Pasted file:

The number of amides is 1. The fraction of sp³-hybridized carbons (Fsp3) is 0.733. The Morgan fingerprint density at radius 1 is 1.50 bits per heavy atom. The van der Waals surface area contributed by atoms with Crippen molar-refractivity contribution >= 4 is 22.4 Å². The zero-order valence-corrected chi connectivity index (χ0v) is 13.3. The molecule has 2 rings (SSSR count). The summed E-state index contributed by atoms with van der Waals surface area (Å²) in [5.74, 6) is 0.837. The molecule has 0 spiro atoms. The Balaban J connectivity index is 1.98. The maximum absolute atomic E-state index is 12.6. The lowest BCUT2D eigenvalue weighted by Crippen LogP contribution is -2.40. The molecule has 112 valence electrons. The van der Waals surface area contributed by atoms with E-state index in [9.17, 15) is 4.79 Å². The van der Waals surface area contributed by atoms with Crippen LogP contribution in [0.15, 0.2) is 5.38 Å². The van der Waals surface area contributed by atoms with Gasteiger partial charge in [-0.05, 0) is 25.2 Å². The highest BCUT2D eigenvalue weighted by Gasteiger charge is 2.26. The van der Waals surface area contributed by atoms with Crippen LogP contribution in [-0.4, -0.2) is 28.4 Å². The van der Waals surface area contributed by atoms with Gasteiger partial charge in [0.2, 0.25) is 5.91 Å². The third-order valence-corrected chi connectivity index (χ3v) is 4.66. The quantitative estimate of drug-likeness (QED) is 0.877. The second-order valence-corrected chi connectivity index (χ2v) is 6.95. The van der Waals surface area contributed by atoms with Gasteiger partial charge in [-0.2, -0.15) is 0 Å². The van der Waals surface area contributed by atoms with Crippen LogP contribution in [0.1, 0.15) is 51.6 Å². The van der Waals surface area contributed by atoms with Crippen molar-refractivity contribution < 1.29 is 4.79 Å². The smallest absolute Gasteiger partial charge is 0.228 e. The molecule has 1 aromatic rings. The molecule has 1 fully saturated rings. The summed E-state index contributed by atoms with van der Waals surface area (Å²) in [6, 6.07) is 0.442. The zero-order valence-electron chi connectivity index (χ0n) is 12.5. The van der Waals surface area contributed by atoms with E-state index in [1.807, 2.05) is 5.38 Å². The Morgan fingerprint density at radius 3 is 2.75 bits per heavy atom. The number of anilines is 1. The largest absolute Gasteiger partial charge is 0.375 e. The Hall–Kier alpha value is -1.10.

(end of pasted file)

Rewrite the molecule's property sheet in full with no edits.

The number of amides is 1. The fraction of sp³-hybridized carbons (Fsp3) is 0.733. The Morgan fingerprint density at radius 1 is 1.50 bits per heavy atom. The van der Waals surface area contributed by atoms with Crippen molar-refractivity contribution >= 4 is 22.4 Å². The zero-order valence-corrected chi connectivity index (χ0v) is 13.3. The molecule has 2 rings (SSSR count). The summed E-state index contributed by atoms with van der Waals surface area (Å²) in [5.74, 6) is 0.837. The molecule has 0 spiro atoms. The Balaban J connectivity index is 1.98. The maximum absolute atomic E-state index is 12.6. The lowest BCUT2D eigenvalue weighted by Crippen LogP contribution is -2.40. The molecule has 112 valence electrons. The van der Waals surface area contributed by atoms with E-state index in [9.17, 15) is 4.79 Å². The van der Waals surface area contributed by atoms with Crippen LogP contribution in [0.15, 0.2) is 5.38 Å². The van der Waals surface area contributed by atoms with Gasteiger partial charge in [-0.05, 0) is 25.2 Å². The highest BCUT2D eigenvalue weighted by Gasteiger charge is 2.26. The van der Waals surface area contributed by atoms with Crippen LogP contribution in [-0.4, -0.2) is 28.4 Å². The van der Waals surface area contributed by atoms with Gasteiger partial charge in [0.2, 0.25) is 5.91 Å². The third-order valence-corrected chi connectivity index (χ3v) is 4.66. The quantitative estimate of drug-likeness (QED) is 0.877. The second-order valence-corrected chi connectivity index (χ2v) is 6.95. The van der Waals surface area contributed by atoms with Gasteiger partial charge in [-0.2, -0.15) is 0 Å². The van der Waals surface area contributed by atoms with Crippen LogP contribution in [0.1, 0.15) is 51.6 Å². The van der Waals surface area contributed by atoms with Crippen molar-refractivity contribution < 1.29 is 4.79 Å². The smallest absolute Gasteiger partial charge is 0.228 e. The molecule has 1 aromatic rings. The molecule has 1 fully saturated rings. The summed E-state index contributed by atoms with van der Waals surface area (Å²) in [6, 6.07) is 0.442. The zero-order valence-electron chi connectivity index (χ0n) is 12.5. The van der Waals surface area contributed by atoms with E-state index in [1.807, 2.05) is 5.38 Å². The Morgan fingerprint density at radius 3 is 2.75 bits per heavy atom. The number of anilines is 1. The largest absolute Gasteiger partial charge is 0.375 e. The Hall–Kier alpha value is -1.10.